Honda is moving quickly to improve its popular Civic. Its update in 2012 eliminated the cost-cutting complaints about this long-popular model.
The 2012 Honda Civic was far from being marginal. Like other Civics, it was safe, reliable and fuel-efficient. But it had a rather bland design, and there were complaints about its handling, steering, ride and road noise.
The front-drive compact Civic is a Honda bread-and-butter car, so the automaker quickly upgraded it with a more upscale appearance, using such items a Honda Accord-style grille and new wheels, hood, trunk lid and taillights. The interior also was improved with better materials and upholstery. Among few changes for 2014 are small horsepower increases.
There still are a few signs of cost-cutting. For instance, the sun visor vanity mirrors can’t be lit, and the trunk lid has no interior pull-down handle to help close it without getting hands dirty on outside sheet metal.
The updated model has better steering and handling, along with more sound-deadening material and added standard equipment, including a back-up camera.
However, I found while testing a 2014 Civic sedan that the digital speedometer could be distracting to some drivers. The Civic should at least have an auxiliary standard “speedo” next to the large conventional tachometer, which is rather superfluous except in the standard five-speed stick shift and racy stick-shift-only (six-speed manual) Si model. Still, all backlit gauges are easy to read in bright sunlight.
There seemingly is a Civic sedan and coupe for everyone in a wide variety of price ranges. Sedan prices start with the $18,390 LX with a five-speed manual transmission ($19,940 with a CVT automatic transmission) and then cover the waterfront with the EX, EX-L, HF, Si, Hybrid gas/electric and end at $24,635 for the Hybrid without extras (not including the low-volume $26,640 Natural Gas model).
I tested the $22,740 EX-L, which has a price jump to $24,240 with items such as a navigation system.
The coupe comes in LX and Si forms, with the LX costing $18,190 ($18,990 with CVT), and the Si is priced at $22,790 with the six-speed manual—or at $24,490 with summer tires.
Most Civics have a 1.8-liter four-cylinder engine with 143 horsepower and 129 pound/feet of torque. This engine provides good city and highway performance and can use regular-grade fuel. Economy is a plus. For instance, the base LX sedan delivers an estimated 28 miles per gallon in the city and 36 on highways with its manual gearbox or 28 and 39 with the CVT.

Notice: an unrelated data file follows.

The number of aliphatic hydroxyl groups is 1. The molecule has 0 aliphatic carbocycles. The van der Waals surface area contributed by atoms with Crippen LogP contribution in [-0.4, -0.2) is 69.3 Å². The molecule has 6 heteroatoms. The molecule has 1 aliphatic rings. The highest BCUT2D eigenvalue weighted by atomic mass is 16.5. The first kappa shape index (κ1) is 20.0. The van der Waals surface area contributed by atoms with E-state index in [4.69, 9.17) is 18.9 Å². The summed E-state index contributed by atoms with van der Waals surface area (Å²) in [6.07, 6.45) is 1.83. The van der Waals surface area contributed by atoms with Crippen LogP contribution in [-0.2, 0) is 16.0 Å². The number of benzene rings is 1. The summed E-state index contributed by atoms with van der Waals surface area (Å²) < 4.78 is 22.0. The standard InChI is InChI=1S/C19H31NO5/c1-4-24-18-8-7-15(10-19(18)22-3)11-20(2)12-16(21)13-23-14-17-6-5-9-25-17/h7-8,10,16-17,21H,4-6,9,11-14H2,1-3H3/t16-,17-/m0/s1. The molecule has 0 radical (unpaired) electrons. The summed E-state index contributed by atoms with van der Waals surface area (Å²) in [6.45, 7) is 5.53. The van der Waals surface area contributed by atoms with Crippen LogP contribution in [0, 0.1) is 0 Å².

The hot rod Si coupe and sedan have a 2.4-liter four-cylinder with 205 horsepower and 174 pound-feet of torque. The Si is naturally quicker than the lower-horsepower
Civics, but calls for premium gasoline. It delivers 22 miles per gallon in the city and 31 on highways.
My test had an “Econ” mode that is switched on or off with a dashboard button. When activated, it’s said to help improve fuel economy by adjusting the performance of the engine, transmission, heating and cooling system and cruise control.
The Hybrid provides an estimated 44 miles per gallon in the city and 47 on highways.
The Civic is well-equipped, but only higher-priced versions get upscale equipment. For instance, my EX-L test sedan had items including a moonroof, automatic climate control, heated front seats, rearview camera, pushbutton start, cruise control, power windows and locks and a tilt/telescopic wheel.
The revised Civic—most especially the Si—is fun to drive. It steers nicely and moves easily through curves with its all-independent suspension, stability assist and traction control systems and front/rear stabilizer bars.
The suspension is on the firm side, but shrugs off road imperfections and never jars occupants. The brake pedal has a nice action and electronic brake force distribution for surer emergency stops.
Safety items include side curtain air bags with rollover sensors.
Large door handles help make it easy to enter the quiet interior, although rear door openings are rather narrow. Front seats are supportive in curves, and the interior is roomy, both front and back, with a decent number of storage areas. Even the center of the rear seat is soft enough to comfortably accommodate a third passenger.
A fold-down armrest with cupholders can be pulled down to occupy the middle of the backseat. However, the front armrest partly blocks access to one of the front console cupholders.
The sedan’s large trunk has a low, wide opening. The lid has interior padding but gooseneck hinges instead of hydraulic struts. Rear seatbacks flip forward via trunk-mounted release levers and sit flat to increase the cargo area, although the pass-through area from the trunk is only moderately large.
The hood also has interior padding for sound control but is held open with an awkward prop rod, instead of hydraulic struts. The under-hood area is surgically neat, with easily reached fluid-filler areas.
A Civic buyer may have to sort through the variety of trim levels and prices to get the model he likes and can afford. But all Civics are solid, with good resale value.
Pros: Slick styling. Roomy. Fuel-stingy. Good road manners. Model variety.
Cons: Offbeat instrument panel. Narrow rear door openings.
Bottom Line: Civic retains its high-scoring personality.
Dan Jedlicka has been an automotive journalist for more than 40 years. To read more of his new and vintage care reviews, visit: www.danjedlicka.com.
Article Last Updated: April 22, 2014.
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An automotive journalist who has reviewed more than 4,000 vehicles in a nearly 45-year career, Dan is publisher of DanJedlicka.com.